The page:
Any other star gazers here?

Rooting through (in the guise of “sorting out”) the loft and I found my old Orion ST80A refractor…

Setting it up just as the skies are clearing here in East London…could be fun. I haven’t used it in a few years so I’m looking forward to the seeing - :crossed_fingers:t3:it’ll be good enough for a quick look around.

That’s good. It’s a shame we live in such an over illuminated world these days and easily obscure the natural beauty above. Enjoy your stargazing.

This is across the centre of Andromeda. Andromeda is enormous so I would need to build a Mosaic. It is monochrome and the result of stacking 8sec exposures for about 55 minutes with my #1 filter, which I think is a luminescent filter. I have RGB and three narrow band filters.

I am using SharpCap and need to take dark frames and light frames. I also really need to automate the photography. The polar alignment is still crap but the plate solving seems to allow me to adjust the position to bring object to the centre. Still lots to learn.


Mike, that particular shot what taken in Charras in France near Angoulême. I am also blessed with relatively low light pollution in my part of Suffolk, as long as I avoid south by southeast … as that points to Felixstowe docks which does create a lot of pollution close to the horizon. The lights in our closest town mostly switch off around mid night too which can help. We only have three street lamps in my village and they switch off late too. Of course the Northern Lights has been doing its stuff recently … when it hasn’t been cloudy … should try for a photo of that. However my garden is ideal for looking into the sky eastwards which can be beautiful.

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For anyone interested in how those amazing Hubble, JWST and now Euclid images are processed the site in the photos has some tutorials. I’m working out what else I need. The processing is the means to bring out what is in the raw data.


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David Lukehurst based in Nottingham, UK builds superb Dobsonians. These are lovely handcrafted 'scopes with optics made by small UK specialists.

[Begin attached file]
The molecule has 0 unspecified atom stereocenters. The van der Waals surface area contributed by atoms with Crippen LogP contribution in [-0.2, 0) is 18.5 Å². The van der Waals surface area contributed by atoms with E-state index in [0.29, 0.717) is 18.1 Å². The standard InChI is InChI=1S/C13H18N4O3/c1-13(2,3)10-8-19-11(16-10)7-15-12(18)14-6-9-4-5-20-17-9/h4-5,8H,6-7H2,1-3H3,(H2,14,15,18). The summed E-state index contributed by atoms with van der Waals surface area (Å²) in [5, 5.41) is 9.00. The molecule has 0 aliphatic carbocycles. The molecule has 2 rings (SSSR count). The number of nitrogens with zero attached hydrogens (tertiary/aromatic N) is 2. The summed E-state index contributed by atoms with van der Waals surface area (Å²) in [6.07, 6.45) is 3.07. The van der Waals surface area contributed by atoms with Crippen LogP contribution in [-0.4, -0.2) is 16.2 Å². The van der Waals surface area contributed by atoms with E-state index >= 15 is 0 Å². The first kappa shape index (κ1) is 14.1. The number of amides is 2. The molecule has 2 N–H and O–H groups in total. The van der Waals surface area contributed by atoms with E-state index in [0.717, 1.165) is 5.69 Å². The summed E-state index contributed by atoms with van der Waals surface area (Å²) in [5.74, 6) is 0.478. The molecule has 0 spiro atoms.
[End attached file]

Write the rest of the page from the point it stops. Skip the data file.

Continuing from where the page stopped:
For those on a budget Affinity Photo has AP functionality too. One of the developers is very much into it and has produced a number of tutorials. Not for me though I’m 99% visual.

It’s worth considering as an alternative to Photoshop. The stacking software such as Astro Pixel also does very sophisticated scientific adjustments to the raw images to maximise the retrieval of subtle effects. It seems that many prefer PixInsight. Here are before and after just stretching. Much more can be done.

And finally

With a colour sensor I think that you would enjoy the convenience of computerised star gazing. However, if photos are the goal the mono sensors are the best.


Got a PixInsight 45 day trial. Hey presto out of the darkness there came light from the centre of Andromeda. So much to learn.
The second photo is with Stellarium having setup the camera FOV correctly oriented. The data needs more processing to enhance the features.


One of the more unusual night sky objects is the ISS tool bag that was accidentally lost on a space walk this month. It is likely below naked eye visibility but should be visible with binoculars. It is due to fly over the UK on Tuesday.

It even has its own tracking designation (use 1998-067WC) at N2YO dot com, so it can be followed elsewhere in the world. I had to double check that it wasn’t a wind-up! A few minutes ago it was flying over the Maldives:

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